Leaders That Last is a series featuring interviews with seasoned nonprofit leaders on the practices and principles that helped them excel and maintain longevity in their roles.
After a successful career in business management, Roy and his wife Rita moved to South America in the early 80s to serve with Wycliffe, the world-renowned Bible translators. They’d been serving on teams in Ecuador and Guatemala for almost a decade when, out of the blue, the board of Wycliffe U.S.A. contacted Roy and asked if he would allow his name to be put forward to serve as president of the organization.
“That was so unexpected,” said Roy. “We thought, ‘There’s no way it’s going to be us.’” But the Petersons were wrong. Out of dozens of candidates amongst 4,000 staff members, Roy was elected president of Wycliffe.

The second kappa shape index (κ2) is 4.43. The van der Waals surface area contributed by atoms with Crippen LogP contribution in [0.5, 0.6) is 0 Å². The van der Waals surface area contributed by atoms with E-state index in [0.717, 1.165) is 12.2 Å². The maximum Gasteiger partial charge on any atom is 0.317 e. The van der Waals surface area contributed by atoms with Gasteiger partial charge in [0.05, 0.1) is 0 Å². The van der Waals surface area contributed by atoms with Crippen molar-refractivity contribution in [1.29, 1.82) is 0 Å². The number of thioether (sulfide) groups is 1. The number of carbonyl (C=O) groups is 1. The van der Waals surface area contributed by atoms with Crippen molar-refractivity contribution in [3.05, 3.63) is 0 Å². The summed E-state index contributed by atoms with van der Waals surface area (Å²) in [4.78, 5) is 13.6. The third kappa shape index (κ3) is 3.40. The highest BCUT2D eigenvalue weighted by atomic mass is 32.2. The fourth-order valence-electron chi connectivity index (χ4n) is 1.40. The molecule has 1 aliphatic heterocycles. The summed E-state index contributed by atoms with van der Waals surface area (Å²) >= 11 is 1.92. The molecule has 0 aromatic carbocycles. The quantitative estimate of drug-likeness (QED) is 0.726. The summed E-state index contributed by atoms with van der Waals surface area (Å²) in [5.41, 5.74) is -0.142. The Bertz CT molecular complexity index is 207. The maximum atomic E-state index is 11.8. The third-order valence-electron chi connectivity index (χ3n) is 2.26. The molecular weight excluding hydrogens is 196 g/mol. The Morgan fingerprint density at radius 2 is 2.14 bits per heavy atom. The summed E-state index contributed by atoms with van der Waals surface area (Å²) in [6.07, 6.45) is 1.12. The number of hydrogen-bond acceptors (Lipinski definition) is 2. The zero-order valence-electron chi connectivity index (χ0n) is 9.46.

Roy served a total of 28 years at Wycliffe, including as CEO of Wycliffe Affiliate, The Seed Company, which he led for 11 years. In fact, he helped lead the meteoric rise of the $2M company to the preeminent $26M Bible translation agency that it is today.
Eventually, Roy was tapped to become the CEO of the American Bible Society, where he oversaw the move of the organization’s 200th anniversary and the headquarters’ move from New York to Philadelphia. After serving six years at ABS, Roy retired to Orlando and now serves as a CEO Coach with DickersonBakker Executive Search.
As a nonprofit executive search firm, it helps to have someone with such a wide range of leadership experience as Roy. His extensive experience and history of overcoming organizational challenges has equipped him to help nonprofit executives excel with a powerful vision, growing confidence, and transformational ministry impact.